Agricultural Production Animal Manure Management


In Nebraska, routine livestock mortalities can be legally disposed of in five different ways: burial, incineration, composting, rendering, and disposal in a landfill. Regardless of which method is used, it is important to dispose of the animal or animals within 24 hours of death, or sooner if possible. When choosing a mortality disposal method, cost, labor input, and personal preferences usually dictate an individual’s decision.

Carbon Sources for Composting HPAI Mortalities

Nebraska Extension is calling on municipalities, lawn care companies, farmers and others to donate or sell wood chips, hay, lawn waste and other carbon sources to livestock producers hit hard by Highly Pathogenic Avian Influenza (HPAI).

Read More

The Five Things Every Livestock Farmer Should Know About Biosecurity

biosecurity sign with potential biosecurity risks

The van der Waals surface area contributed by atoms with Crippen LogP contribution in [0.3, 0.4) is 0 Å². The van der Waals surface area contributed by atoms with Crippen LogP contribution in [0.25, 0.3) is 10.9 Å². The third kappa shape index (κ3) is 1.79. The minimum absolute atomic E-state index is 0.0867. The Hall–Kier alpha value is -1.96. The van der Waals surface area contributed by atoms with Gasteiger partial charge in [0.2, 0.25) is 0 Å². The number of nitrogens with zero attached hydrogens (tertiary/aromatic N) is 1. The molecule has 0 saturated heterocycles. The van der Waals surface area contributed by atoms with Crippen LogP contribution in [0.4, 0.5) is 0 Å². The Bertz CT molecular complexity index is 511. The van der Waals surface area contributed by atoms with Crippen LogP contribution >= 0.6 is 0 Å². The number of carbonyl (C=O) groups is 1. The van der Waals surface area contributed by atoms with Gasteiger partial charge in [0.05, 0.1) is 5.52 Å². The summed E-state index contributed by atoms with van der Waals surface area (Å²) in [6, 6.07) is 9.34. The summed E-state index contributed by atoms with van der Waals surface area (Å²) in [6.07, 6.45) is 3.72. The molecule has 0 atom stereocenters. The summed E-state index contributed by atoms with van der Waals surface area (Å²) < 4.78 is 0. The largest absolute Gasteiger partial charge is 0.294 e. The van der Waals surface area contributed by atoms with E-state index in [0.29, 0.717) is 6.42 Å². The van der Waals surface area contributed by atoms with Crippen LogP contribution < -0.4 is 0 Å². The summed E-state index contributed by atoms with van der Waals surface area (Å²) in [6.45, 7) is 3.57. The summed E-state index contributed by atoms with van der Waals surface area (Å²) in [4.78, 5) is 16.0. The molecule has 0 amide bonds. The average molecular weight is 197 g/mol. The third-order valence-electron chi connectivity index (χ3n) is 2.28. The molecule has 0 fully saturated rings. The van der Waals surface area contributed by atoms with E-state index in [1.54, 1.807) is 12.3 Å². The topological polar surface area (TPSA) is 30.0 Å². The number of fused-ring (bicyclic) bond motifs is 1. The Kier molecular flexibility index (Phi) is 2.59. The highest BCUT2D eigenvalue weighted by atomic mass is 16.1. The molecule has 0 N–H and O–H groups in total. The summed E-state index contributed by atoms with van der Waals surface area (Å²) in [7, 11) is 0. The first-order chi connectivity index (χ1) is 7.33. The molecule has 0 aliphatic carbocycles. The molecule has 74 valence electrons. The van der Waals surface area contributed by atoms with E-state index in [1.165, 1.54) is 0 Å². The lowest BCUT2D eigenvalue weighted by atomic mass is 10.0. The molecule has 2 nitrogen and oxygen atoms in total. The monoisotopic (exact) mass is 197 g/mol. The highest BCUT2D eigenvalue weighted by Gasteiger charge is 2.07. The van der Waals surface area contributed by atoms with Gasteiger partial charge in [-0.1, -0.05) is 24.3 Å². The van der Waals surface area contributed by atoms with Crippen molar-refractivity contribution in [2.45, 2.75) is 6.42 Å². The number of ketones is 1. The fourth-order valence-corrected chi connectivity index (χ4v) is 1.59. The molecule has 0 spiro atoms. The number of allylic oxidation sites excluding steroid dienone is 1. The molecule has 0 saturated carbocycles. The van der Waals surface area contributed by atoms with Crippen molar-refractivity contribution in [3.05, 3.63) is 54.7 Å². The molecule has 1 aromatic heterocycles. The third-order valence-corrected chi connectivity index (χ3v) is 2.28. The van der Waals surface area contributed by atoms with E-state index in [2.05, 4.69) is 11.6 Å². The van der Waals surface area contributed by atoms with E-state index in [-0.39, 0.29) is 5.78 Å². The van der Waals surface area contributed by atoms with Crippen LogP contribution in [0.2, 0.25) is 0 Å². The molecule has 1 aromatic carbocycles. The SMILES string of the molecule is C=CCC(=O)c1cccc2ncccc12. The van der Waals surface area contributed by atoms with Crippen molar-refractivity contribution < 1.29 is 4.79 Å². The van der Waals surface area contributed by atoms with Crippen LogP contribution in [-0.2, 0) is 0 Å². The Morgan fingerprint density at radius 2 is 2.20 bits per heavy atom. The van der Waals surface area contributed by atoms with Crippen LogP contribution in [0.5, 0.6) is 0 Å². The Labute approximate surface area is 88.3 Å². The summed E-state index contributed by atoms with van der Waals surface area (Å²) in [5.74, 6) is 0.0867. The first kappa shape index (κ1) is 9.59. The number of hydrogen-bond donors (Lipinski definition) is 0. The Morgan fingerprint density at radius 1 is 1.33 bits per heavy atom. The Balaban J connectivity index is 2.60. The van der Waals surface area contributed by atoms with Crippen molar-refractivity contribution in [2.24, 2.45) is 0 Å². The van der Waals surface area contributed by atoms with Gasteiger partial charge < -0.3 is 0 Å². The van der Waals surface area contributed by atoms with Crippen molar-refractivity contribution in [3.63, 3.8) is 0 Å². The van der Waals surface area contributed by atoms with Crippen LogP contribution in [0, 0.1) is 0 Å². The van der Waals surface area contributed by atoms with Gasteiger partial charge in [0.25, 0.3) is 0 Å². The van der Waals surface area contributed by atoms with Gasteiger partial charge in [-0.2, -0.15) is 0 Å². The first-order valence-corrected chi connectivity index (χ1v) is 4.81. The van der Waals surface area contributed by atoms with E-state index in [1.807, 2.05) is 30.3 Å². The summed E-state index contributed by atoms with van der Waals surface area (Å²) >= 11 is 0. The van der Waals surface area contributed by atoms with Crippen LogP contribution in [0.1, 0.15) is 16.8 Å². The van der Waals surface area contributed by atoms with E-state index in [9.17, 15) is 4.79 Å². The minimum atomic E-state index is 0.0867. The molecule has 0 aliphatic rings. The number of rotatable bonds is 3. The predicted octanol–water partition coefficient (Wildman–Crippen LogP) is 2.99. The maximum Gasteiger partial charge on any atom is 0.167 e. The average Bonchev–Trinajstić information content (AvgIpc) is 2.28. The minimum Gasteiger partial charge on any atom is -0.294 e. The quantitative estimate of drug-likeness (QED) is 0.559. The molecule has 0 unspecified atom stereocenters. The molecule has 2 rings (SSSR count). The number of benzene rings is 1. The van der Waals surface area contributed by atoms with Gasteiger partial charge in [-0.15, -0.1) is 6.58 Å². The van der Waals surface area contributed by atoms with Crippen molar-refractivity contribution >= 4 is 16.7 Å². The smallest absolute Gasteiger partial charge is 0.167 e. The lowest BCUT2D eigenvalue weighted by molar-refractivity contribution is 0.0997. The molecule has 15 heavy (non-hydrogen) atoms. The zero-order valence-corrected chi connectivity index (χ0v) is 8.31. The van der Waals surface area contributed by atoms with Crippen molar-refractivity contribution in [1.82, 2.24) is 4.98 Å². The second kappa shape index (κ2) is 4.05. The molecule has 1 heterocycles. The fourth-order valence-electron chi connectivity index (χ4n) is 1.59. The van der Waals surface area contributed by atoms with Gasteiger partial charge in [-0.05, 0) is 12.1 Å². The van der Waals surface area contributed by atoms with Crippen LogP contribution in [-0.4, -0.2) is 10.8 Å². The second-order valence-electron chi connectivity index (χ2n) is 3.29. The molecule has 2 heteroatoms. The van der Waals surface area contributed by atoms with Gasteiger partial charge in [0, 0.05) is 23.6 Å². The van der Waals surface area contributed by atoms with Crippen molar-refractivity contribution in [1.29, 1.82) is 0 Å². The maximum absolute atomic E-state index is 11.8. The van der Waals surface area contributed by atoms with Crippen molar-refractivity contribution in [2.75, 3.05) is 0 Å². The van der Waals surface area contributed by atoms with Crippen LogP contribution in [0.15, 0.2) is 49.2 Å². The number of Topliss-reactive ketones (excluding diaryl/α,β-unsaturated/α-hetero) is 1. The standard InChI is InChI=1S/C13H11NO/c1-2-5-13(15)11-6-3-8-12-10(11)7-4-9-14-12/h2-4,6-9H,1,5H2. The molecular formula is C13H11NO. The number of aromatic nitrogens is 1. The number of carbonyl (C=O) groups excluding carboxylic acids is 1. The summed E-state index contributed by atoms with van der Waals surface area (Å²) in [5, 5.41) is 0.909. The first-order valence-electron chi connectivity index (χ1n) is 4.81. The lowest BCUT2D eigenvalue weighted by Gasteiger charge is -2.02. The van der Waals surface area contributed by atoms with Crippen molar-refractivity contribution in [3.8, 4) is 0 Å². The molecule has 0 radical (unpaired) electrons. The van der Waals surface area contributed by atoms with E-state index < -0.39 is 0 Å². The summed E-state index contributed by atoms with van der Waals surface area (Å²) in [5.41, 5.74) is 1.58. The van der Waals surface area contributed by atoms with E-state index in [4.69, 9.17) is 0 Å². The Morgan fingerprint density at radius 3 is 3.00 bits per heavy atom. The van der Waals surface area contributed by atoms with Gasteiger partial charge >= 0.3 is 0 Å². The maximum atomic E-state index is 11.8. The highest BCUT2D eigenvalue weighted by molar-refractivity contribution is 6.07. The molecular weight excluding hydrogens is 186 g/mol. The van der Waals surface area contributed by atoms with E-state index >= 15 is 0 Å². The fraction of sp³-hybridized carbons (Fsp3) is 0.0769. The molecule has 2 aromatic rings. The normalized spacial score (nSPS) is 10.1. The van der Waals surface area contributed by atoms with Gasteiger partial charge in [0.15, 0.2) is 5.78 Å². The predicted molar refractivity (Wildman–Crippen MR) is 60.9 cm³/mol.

If you raise livestock or poultry, you know it is in your best interest to keep your animals as healthy as possible. Healthy animals grow better. They also produce higher quality products, like meat, milk and eggs, and produce them with greater efficiency when they are healthy. So, along with keeping animals well fed and watered, comfortable, and safe, it is important to keep them healthy by minimizing their exposure to disease-causing organisms.

Read More

Emergency Disposal of Livestock Carcasses

compost pile construction schematic
Five methods are approved for the routine disposal of livestock carcasses in Nebraska: composting, burial, incineration, rendering and land-filling. In an emergency situation – such as when livestock losses occur due to extreme weather or another non-disease related event – these five options still exist, but may not be suitable in all situations. The feasibility of carcass disposal via incineration, rendering or land-filling will depend on existing infrastructure or resources and, therefore, will not be discussed here. Acceptable processes for emergency composting and burial of livestock carcasses are described here.

Read More

Sign up for updates from UNL Water

Sign Up Here